When Thomas Jefferson wrote the Declaration of Independence he wrote whatever was best for the country and Plato was a great start to begin with. Plato's view of human nature, especially from the Noble Lie excerpt, made the Declaration of Independence, a powerful and moving document that represents the freedom of the people.
The Declaration of Independence was first created to show that the British Colonies are now independent from Britain. The people in the British Colonies saw that they were treated as inferior people. Britain issued many laws that suppressed the British Colonies from their full potential. Laws such as the Intolerable Acts and the Stamp Act made many colonists furious and demanded that the laws repealed. When enough was enough, Thomas Jefferson wrote the Declaration of Independence and declared that these colonies are governed by the people, for the people, and by the people.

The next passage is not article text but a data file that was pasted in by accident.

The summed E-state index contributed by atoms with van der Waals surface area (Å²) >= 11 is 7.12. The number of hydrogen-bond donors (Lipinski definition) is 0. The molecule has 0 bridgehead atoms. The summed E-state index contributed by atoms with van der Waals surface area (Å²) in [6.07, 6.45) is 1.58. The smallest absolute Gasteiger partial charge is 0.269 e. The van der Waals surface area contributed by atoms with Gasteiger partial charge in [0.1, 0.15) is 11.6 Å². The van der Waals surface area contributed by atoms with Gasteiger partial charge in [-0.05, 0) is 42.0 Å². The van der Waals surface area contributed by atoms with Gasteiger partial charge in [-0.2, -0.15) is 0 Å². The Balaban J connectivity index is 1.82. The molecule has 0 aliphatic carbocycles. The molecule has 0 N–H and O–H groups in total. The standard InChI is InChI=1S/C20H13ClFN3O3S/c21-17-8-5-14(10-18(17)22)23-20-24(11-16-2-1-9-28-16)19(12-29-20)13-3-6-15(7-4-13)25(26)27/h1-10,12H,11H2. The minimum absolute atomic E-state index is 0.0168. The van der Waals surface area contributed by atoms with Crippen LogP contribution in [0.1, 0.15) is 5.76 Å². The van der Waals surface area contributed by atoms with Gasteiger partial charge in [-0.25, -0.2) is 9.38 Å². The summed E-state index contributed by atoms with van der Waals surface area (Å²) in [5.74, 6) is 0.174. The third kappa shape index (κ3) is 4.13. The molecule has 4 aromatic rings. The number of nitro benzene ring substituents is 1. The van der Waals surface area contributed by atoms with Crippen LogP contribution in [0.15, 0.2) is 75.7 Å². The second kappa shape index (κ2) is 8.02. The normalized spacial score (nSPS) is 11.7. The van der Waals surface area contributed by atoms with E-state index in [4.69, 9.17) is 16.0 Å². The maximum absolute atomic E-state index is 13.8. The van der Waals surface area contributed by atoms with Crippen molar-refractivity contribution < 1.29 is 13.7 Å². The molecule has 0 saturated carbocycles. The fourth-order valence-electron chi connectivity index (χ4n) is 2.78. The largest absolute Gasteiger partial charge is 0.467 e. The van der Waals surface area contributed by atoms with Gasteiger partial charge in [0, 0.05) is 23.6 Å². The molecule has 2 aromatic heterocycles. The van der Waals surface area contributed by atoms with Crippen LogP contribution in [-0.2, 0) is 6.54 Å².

What this document is known for is that the people living in this country are entitles to "Life, Liberty and the pursuit of Happiness." The people are given natural rights that all humans were born with. Also, whenever the government is too inefficient or not in the direction of the people, the people have the right to abolish that government. Many governments today still would not let the people decide what the people can do and Thomas Jefferson wanted to change all that in 1776.
Plato argues in the Republic that in order to build a proper Utopia, it will be necessary to depict the gods as virtuous, regardless of what Homer and other authors may actually have written about them. Hence censorship and deception were seen as requisite for instilling virtue: "The lie in words is in certain cases useful and not hateful." Thomas Jefferson tried to make a utopia of the people where they